And now Iran stands on the brink of realising its aim of becoming a nuclear military power. Netanyahu begs the P5 + 1 (the permanent members of the UN Security Council and Germany), who are negotiating with Iran over control of its nuclear program, not to be “bamboozled” into an agreement that will remove the sanctions it still faces, and leave it with the capacity of thousands of centrifuges to enrich uranium.
“It’s one thing to confront militant Islamists on pick-up trucks, armed with Kalashnikov rifles,” says Netanyahu. “It’s another thing to confront militant Islamists armed with weapons of mass destruction.”
“ISIS must be defeated,” he asserts. ”But to defeat ISIS and leave Iran as a threshold nuclear power is to win the battle and lose the war.”
That is one of the two strands of innovative thinking that Netanyahu offered the General Assembly. The other was to step onto very thin ice indeed – the concept of a working alliance between Israel and those Arab states opposed to militant Islamists in general, and Islamic State and Iran in particular.
“After decades of seeing Israel as their enemy,” he declared, “leading states in the Arab world increasingly recognize that, together, we and they face many of the same dangers. Principally this means a nuclear-armed Iran and militant Islamist movements gaining ground in the Sunni world. Our challenge is to transform these common interests to create a productive partnership – one that would build a more secure, peaceful and prosperous Middle East.”
The ice is thin because, however willing some Arab governments may be to enter into a recognised relationship with Israel, they would find difficulty in carrying popular opinion with them. Netanyahu must understand this, but he soldiers on.
“Many have long assumed that an Israeli-Palestinian peace can help facilitate a broader rapprochement between Israel and the Arab World. But these days I think it may work the other way around – namely that a broader rapprochement between Israel and the Arab world may help facilitate an Israeli-Palestinian peace.”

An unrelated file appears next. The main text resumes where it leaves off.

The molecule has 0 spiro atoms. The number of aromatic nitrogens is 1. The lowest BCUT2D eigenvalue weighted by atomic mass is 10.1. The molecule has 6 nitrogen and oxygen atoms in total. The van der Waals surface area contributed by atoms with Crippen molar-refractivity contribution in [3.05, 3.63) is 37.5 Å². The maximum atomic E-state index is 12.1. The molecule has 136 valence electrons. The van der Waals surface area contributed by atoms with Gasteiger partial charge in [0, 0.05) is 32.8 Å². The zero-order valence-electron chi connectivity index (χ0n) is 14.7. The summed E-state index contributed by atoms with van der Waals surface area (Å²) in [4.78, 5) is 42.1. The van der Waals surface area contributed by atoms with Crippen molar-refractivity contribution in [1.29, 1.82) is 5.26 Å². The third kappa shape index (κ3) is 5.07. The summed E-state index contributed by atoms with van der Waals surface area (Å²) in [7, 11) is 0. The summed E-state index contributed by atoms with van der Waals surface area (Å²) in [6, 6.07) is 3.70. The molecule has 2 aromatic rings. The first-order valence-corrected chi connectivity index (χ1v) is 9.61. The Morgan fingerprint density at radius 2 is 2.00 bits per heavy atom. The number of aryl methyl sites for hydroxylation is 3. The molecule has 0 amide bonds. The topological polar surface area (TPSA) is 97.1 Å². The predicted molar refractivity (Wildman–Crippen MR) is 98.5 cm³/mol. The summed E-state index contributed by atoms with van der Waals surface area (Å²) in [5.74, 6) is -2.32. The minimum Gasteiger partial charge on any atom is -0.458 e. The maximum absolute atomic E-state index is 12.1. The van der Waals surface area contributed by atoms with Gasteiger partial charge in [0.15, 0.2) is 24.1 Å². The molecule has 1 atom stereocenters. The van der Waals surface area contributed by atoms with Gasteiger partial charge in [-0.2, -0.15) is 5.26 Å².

To achieve that peace, he asserts, not only Jerusalem and Ramallah need be involved, but also Cairo, Amman, Abu Dhabi, Riyadh and elsewhere. He is, in effect, inviting the active involvement of Arab countries into the peace process.
This concept he carefully links to his earlier argument. He points out that Israel's withdrawals from Lebanon and Gaza created two militant Islamic enclaves on its borders from which tens of thousands of rockets have been fired at Israel.
“Israel cannot have territories from which it withdraws taken over by Islamic militants yet again. That would place the likes of ISIS within mortar range – a few miles – of 80% of our population.”
So any peace between Israel and the Palestinians involving other Arab states must be anchored in mutual recognition and what he calls “rock solid security arrangements on the ground”. Not without reason Netanyahu asserts that today there is a new Middle East presenting new dangers, but also new opportunities. Israel, he maintains, is prepared to work with Arab partners and the international community to confront those dangers and to seize those opportunities.
“Together,” he says, “we must recognize the global threat of militant Islam, the primacy of dismantling Iran’s nuclear weapons capability and the indispensable role of Arab states in advancing peace with the Palestinians.”
Published in the Eurasia Review, 1 October 2014:
Published in the Eurasia Review, 1 October 2014: